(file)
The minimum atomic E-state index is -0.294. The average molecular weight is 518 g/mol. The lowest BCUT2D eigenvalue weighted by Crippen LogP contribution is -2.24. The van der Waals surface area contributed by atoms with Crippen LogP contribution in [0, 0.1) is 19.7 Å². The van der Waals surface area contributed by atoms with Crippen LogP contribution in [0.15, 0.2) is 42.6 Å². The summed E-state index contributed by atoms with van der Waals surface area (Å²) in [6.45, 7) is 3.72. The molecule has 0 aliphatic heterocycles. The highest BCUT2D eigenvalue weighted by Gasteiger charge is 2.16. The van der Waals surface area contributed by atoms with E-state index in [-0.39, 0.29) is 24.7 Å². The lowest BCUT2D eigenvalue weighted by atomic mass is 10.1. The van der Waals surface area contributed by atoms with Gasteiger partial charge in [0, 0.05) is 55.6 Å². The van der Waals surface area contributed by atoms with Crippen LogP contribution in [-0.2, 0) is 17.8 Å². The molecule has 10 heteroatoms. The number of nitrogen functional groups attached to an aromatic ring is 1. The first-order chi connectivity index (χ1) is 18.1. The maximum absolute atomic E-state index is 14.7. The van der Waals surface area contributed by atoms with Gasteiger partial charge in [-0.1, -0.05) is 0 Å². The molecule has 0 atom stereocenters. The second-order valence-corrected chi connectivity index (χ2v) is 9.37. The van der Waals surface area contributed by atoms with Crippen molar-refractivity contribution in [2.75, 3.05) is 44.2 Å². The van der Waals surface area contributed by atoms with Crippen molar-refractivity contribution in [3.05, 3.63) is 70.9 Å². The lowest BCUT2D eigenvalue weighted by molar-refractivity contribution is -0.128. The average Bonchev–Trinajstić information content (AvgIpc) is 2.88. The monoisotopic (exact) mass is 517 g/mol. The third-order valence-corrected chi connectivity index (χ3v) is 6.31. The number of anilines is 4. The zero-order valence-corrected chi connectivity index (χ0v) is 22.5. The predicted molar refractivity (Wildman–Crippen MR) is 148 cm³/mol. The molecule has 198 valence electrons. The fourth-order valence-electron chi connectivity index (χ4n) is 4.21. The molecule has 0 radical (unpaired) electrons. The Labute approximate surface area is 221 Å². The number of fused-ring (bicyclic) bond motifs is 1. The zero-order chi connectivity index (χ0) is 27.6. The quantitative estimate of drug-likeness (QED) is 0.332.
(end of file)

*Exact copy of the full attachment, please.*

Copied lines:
The minimum atomic E-state index is -0.294. The average molecular weight is 518 g/mol. The lowest BCUT2D eigenvalue weighted by Crippen LogP contribution is -2.24. The van der Waals surface area contributed by atoms with Crippen LogP contribution in [0, 0.1) is 19.7 Å². The van der Waals surface area contributed by atoms with Crippen LogP contribution in [0.15, 0.2) is 42.6 Å². The summed E-state index contributed by atoms with van der Waals surface area (Å²) in [6.45, 7) is 3.72. The molecule has 0 aliphatic heterocycles. The highest BCUT2D eigenvalue weighted by Gasteiger charge is 2.16. The van der Waals surface area contributed by atoms with E-state index in [-0.39, 0.29) is 24.7 Å². The lowest BCUT2D eigenvalue weighted by atomic mass is 10.1. The van der Waals surface area contributed by atoms with Gasteiger partial charge in [0, 0.05) is 55.6 Å². The van der Waals surface area contributed by atoms with Crippen LogP contribution in [-0.2, 0) is 17.8 Å². The molecule has 10 heteroatoms. The number of nitrogen functional groups attached to an aromatic ring is 1. The first-order chi connectivity index (χ1) is 18.1. The maximum absolute atomic E-state index is 14.7. The van der Waals surface area contributed by atoms with Gasteiger partial charge in [-0.1, -0.05) is 0 Å². The molecule has 0 atom stereocenters. The second-order valence-corrected chi connectivity index (χ2v) is 9.37. The van der Waals surface area contributed by atoms with Crippen molar-refractivity contribution in [2.75, 3.05) is 44.2 Å². The van der Waals surface area contributed by atoms with Crippen molar-refractivity contribution in [3.05, 3.63) is 70.9 Å². The lowest BCUT2D eigenvalue weighted by molar-refractivity contribution is -0.128. The average Bonchev–Trinajstić information content (AvgIpc) is 2.88. The monoisotopic (exact) mass is 517 g/mol. The third-order valence-corrected chi connectivity index (χ3v) is 6.31. The number of anilines is 4. The zero-order valence-corrected chi connectivity index (χ0v) is 22.5. The predicted molar refractivity (Wildman–Crippen MR) is 148 cm³/mol. The molecule has 198 valence electrons. The fourth-order valence-electron chi connectivity index (χ4n) is 4.21. The molecule has 0 radical (unpaired) electrons. The Labute approximate surface area is 221 Å². The number of fused-ring (bicyclic) bond motifs is 1. The zero-order chi connectivity index (χ0) is 27.6. The quantitative estimate of drug-likeness (QED) is 0.332.